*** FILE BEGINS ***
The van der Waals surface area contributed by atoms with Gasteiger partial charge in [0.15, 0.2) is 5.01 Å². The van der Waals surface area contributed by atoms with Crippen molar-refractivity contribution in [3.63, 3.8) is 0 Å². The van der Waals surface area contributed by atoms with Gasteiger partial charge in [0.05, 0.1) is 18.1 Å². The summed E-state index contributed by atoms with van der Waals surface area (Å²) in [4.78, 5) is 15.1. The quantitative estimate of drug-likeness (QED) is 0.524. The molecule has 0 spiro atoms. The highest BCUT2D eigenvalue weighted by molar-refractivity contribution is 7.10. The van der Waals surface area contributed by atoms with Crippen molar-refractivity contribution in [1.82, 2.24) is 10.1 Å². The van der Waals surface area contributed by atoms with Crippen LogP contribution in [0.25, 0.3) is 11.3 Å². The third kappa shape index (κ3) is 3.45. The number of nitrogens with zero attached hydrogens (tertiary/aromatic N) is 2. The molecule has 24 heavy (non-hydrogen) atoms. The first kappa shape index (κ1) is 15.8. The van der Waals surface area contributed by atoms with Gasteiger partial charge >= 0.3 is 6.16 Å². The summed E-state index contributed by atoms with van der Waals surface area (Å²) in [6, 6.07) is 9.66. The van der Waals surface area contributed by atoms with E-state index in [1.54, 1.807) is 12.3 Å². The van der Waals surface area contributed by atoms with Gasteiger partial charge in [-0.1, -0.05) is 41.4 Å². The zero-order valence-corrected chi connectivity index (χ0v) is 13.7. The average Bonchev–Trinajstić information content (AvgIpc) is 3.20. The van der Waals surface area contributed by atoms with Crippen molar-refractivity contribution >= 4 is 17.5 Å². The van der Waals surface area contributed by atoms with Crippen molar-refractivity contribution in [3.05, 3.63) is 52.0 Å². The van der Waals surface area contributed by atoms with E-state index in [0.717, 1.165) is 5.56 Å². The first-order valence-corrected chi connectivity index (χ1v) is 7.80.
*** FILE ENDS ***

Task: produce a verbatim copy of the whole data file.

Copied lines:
The van der Waals surface area contributed by atoms with Gasteiger partial charge in [0.15, 0.2) is 5.01 Å². The van der Waals surface area contributed by atoms with Crippen molar-refractivity contribution in [3.63, 3.8) is 0 Å². The van der Waals surface area contributed by atoms with Gasteiger partial charge in [0.05, 0.1) is 18.1 Å². The summed E-state index contributed by atoms with van der Waals surface area (Å²) in [4.78, 5) is 15.1. The quantitative estimate of drug-likeness (QED) is 0.524. The molecule has 0 spiro atoms. The highest BCUT2D eigenvalue weighted by molar-refractivity contribution is 7.10. The van der Waals surface area contributed by atoms with Crippen molar-refractivity contribution in [1.82, 2.24) is 10.1 Å². The van der Waals surface area contributed by atoms with Crippen LogP contribution in [0.25, 0.3) is 11.3 Å². The third kappa shape index (κ3) is 3.45. The number of nitrogens with zero attached hydrogens (tertiary/aromatic N) is 2. The molecule has 24 heavy (non-hydrogen) atoms. The first kappa shape index (κ1) is 15.8. The van der Waals surface area contributed by atoms with Gasteiger partial charge >= 0.3 is 6.16 Å². The summed E-state index contributed by atoms with van der Waals surface area (Å²) in [6, 6.07) is 9.66. The van der Waals surface area contributed by atoms with E-state index in [1.54, 1.807) is 12.3 Å². The van der Waals surface area contributed by atoms with Gasteiger partial charge in [-0.1, -0.05) is 41.4 Å². The zero-order valence-corrected chi connectivity index (χ0v) is 13.7. The average Bonchev–Trinajstić information content (AvgIpc) is 3.20. The van der Waals surface area contributed by atoms with Crippen molar-refractivity contribution >= 4 is 17.5 Å². The van der Waals surface area contributed by atoms with Crippen molar-refractivity contribution in [3.05, 3.63) is 52.0 Å². The van der Waals surface area contributed by atoms with E-state index in [0.717, 1.165) is 5.56 Å². The first-order valence-corrected chi connectivity index (χ1v) is 7.80.